fistral_beach_2Today the Duchy still owns the freehold of just over half of its Cornish foreshore, having sold on in the form of leasehold or freehold tenure the remaining foreshore to local authorities, port authorities, the National Trust and private individuals. However, in spite of nominally ‘owning’ their foreshore, like all land in Cornwall, that bit of real estate always remains as part of the ‘soil and territorial possessions’ of the Duke of Cornwall in right of his Duchy of Cornwall’.




1. The current version of the Cornwall Submarine Mines Act 1858 has been seriously doctored by government so as to remove some phrases of constitutional significance. In particular, the important preamble and Section 1 were removed from the version now on the statute books by a ‘revision’ carried out in 1978. This is similar to what happened to the three Duchy Charters of 1337. In that same year [1978] the first Charter [Constitutional Law 10] was ‘revised’ to read something different, and the two remaining Charters were simply made to vanish from the statute books [See p.187 ‘Our Future is History’ 2002]. It is perhaps no coincidence that 1978 was the year when The Times newspaper reported how the revived Cornish Stannary Parliament had sent shock waves through government by winning simultaneous victories in magistrates courts at Bodmin and St Austell.


2. The preamble to the original unmodified Cornwall Submarine Mines Act 1858 clearly states that the question of ultimate and absolute ownership of the entire foreshore of Cornwall rests only between: “Her Majesty on one hand and His Royal Highness on the other”.As local authorities, port authorities, private individuals etc do not possess regalian rights [See Duchy Charters or even Section 38, Duchy of Cornwall Management Act 1863] and therefore cannot lay claim to the foreshore as part of their “soil and territorial possessions”, the Submarine Mines Act, and indeed the arbitration that led up to the Act, neither considered nor mentioned any other entity.


3. The Cornwall Submarine Mines Act 1858 concluded that ultimate ownership of the entire foreshore of Cornwall rested with His Royal Highness in right of his Duchy of Cornwall EXCEPT those very tiny parts of the foreshore that were then: “part and parcel of any manor belonging to Her Majesty in right of her Crown”.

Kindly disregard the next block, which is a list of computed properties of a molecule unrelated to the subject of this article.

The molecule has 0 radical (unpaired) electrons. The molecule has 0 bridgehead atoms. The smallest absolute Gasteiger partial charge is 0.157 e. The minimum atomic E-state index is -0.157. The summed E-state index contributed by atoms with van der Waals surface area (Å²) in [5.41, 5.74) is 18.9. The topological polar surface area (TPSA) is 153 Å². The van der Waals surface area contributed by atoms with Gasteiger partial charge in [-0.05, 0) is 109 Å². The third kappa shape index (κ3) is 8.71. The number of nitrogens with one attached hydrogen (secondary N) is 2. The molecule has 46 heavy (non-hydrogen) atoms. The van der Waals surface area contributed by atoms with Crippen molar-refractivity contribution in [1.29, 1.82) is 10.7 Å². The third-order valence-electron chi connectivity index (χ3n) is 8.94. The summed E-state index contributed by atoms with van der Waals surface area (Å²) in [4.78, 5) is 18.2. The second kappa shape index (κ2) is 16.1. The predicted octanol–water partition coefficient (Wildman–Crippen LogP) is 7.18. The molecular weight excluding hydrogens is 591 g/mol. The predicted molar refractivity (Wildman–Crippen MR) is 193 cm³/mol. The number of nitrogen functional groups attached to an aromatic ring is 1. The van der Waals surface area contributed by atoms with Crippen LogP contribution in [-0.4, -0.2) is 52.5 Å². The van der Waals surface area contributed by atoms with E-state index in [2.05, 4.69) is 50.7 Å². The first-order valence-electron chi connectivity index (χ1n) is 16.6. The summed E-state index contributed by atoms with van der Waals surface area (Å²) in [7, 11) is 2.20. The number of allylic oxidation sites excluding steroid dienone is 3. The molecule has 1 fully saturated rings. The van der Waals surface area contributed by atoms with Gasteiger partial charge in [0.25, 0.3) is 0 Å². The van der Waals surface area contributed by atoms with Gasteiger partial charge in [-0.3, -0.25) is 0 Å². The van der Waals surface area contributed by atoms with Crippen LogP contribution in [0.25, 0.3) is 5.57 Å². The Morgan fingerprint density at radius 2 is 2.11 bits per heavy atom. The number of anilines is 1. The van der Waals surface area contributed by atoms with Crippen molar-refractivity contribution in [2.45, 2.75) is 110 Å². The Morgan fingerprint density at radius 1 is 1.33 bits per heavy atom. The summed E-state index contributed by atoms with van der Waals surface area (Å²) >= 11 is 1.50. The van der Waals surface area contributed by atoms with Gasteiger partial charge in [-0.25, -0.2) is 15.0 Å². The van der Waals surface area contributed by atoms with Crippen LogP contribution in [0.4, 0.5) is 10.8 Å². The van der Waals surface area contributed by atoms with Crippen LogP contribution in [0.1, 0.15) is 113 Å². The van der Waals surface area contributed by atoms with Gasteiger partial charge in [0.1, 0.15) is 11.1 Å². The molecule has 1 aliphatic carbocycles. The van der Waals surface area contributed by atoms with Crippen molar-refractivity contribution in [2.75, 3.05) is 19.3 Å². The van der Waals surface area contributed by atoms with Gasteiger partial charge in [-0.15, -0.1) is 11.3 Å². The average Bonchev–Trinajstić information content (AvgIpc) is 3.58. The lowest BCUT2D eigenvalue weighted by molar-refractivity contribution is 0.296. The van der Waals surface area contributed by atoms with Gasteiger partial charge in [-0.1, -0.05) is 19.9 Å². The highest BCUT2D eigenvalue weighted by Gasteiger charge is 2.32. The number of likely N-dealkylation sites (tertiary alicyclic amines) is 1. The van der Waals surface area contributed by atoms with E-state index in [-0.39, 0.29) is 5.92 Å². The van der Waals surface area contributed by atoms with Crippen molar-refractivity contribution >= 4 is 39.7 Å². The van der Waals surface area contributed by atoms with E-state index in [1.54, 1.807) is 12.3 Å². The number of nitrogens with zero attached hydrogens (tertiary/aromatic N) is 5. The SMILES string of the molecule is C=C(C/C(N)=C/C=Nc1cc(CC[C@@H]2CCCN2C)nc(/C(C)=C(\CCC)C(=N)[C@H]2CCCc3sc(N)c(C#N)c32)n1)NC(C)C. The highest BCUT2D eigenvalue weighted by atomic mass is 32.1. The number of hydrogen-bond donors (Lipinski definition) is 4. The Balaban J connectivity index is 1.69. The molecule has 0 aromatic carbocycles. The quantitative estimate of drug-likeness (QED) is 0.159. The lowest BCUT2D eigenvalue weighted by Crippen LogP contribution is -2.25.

4. The Duke is not a mere feudal overlord in the sense that he holds Cornwall from the Crown. According to aspects of law which the Duchy and UK Government try to wish away, in Cornwall he IS the Crown. His Duchy is inalienable and, via a succession of heirs and successors, he holds Cornwall according to the ancient ‘by right of conquest’ doctrine.


portcullis3When the Cornwall Submarine Mines Act was passing through the House of Commons, a challenge was made to halt progress of the Act on grounds that the Government was acting unconstitutionally by giving away certain fundamental rights. The Solicitor General assured the House that: “the rights of no single individual in the kingdom were affected by this Bill; it concerned the rights of the Crown and of the Duchy alone. But then the hon. Member said that the Crown sacrificed its own rights. Now the Crown had given up no rights except such as Sir John Patteson [the arbitrator] declared it had no right to possess.”[Hansard 19th July 1858 vol.151 cc.1750-54]


5. Legally, when there is no duke, the sovereign of England holds Cornwall not “in right of her Crown” [i.e. not as sovereign of Cornwall], but as mere “possessor for the time being” in much the same way as any freeholder temporarily occupies someone else’s land. For a fuller explanation, see Chapter 1 of ‘Scat t’Larrups?’ [2008].


crown_estate_colourb6. The Crown Estate belongs to the Queen “in right of her Crown”. That means the property owned by the Estate is not private, but is inherent with the sovereign’s accession to the throne in the same way that the Duke claims ownership of rights and property “in right of his Duchy”. As the 1760 Civil List agreement did not extend to Cornwall, the Crown Estate has no jurisdiction or presence in Cornwall. The equivalent body in Cornwall is the Duchy of Cornwall.


John Angarrack 2009